Paula stepped away, holding back a scream when Stefan, the neighbor who had just moved into the apartment above her, entered the room, saying softly: “Is there a problem?”

133 thoughts on “In the Laundry Room

  1. da da da duuuummmm….

    This just made me think of the episode of The Big Bang Theory when Penny didn’t have any quarters so she was sneaking small amounts of her washing into other people’s loads.

    Also, it made me think that when I move into an apartment (my retirement dream), I must get my own washing machine.

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  2. Uh, oh! I hope there’s going to be a part 2!

    Our first apartment was in garden apartment complex, and the laundry facilities were in a separate building throughout the place. I thought it was creepy, as well as being inconvenient. So we used to wait until we were completely out of clothes, then my husband would pack all the dirty laundry into the car, drive across the lot to the building, and camp out there for a few hours and grade papers or something. It’s possible that I bought us both a lot of extra underwear. . .😏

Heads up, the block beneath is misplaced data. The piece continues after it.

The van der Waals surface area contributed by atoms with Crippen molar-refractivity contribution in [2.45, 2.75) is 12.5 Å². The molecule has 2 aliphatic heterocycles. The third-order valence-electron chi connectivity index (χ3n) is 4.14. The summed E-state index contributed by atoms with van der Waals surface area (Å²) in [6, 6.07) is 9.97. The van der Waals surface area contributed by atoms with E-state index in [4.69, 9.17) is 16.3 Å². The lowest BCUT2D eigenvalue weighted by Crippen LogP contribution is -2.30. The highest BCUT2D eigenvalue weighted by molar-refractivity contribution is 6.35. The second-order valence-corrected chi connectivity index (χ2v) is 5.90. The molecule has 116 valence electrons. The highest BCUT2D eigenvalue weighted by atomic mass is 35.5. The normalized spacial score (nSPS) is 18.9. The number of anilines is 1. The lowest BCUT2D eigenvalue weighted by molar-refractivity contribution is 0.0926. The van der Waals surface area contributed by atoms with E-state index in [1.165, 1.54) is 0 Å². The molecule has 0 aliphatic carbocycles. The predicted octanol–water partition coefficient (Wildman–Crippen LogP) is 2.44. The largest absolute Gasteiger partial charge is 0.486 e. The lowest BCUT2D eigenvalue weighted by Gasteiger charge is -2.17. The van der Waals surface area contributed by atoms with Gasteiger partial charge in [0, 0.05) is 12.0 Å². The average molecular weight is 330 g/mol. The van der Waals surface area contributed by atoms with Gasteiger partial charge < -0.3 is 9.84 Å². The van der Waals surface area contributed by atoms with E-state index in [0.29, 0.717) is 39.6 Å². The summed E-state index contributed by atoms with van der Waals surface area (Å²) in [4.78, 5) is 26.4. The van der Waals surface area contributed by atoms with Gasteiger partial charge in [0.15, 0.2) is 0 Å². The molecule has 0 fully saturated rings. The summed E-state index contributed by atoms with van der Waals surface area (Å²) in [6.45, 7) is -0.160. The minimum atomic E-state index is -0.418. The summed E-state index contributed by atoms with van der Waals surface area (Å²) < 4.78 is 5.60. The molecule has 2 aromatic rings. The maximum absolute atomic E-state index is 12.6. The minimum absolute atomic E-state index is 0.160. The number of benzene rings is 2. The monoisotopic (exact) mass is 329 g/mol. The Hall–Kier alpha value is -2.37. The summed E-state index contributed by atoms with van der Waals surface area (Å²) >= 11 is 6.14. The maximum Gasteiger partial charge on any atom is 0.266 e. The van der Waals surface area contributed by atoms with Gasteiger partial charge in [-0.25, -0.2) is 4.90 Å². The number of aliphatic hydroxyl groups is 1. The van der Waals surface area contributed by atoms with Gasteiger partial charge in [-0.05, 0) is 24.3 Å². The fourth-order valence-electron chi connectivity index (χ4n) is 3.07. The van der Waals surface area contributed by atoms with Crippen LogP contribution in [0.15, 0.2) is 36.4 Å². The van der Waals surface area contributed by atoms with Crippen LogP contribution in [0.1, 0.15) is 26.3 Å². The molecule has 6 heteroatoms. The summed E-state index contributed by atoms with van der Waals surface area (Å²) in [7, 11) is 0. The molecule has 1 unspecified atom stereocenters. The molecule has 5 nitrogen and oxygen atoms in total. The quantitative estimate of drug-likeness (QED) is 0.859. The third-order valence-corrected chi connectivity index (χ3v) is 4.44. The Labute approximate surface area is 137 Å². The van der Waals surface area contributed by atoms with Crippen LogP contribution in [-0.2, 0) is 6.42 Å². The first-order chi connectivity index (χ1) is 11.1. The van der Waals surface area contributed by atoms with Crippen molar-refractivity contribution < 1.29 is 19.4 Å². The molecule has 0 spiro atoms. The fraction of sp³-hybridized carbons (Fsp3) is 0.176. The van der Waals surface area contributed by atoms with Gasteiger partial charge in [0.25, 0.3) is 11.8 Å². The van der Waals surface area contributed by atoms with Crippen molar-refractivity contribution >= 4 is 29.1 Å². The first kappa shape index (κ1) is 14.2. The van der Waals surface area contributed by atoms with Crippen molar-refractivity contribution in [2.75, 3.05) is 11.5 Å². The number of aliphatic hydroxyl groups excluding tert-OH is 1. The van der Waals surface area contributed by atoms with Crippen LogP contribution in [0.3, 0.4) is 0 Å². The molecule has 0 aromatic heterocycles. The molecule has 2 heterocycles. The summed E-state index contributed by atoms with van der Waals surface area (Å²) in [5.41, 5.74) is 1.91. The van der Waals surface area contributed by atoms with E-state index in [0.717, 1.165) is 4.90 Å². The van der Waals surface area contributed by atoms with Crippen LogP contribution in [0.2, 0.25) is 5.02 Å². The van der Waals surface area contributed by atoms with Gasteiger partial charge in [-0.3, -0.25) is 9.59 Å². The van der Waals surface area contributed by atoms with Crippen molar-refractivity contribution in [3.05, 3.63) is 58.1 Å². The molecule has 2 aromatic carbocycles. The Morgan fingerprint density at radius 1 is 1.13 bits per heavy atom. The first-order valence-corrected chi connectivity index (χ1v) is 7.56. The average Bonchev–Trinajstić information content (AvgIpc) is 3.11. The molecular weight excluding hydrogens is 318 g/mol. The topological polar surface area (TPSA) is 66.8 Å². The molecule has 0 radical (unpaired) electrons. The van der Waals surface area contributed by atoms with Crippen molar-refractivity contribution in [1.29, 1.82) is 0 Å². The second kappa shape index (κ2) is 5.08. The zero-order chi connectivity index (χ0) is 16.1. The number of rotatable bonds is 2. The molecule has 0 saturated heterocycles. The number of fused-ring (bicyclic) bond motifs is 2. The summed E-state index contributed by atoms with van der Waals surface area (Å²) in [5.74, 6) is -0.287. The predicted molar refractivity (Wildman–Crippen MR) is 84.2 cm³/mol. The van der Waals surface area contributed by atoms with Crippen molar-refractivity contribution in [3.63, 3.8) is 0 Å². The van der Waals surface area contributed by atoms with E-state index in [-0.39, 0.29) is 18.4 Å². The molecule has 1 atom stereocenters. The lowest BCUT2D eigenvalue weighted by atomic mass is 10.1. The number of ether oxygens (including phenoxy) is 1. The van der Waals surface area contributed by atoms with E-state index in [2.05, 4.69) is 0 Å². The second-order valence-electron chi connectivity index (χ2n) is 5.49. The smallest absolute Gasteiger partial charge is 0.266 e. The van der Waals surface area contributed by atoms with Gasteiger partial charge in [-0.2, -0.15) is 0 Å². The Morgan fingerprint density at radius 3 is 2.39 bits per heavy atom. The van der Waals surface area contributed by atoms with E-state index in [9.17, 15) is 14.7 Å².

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  3. Oooh – I love this kind of story, Pam. Great job! Do you think this potentially dangerous new neighbor was nice enough to put her wash in the dryer? So many questions!

    Also – it reminds me of many laundry room stories of my own but never with plot developments like yours, mostly just an impatient person leaving my wet stuff on a table!

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  4. Yikes! More to come, I hope? This brought back memories of doing laundry in our first apartment and how my husband could never understand why I didn’t want to leave our laundry there unattended. Who knows what goes on there when we’re not looking…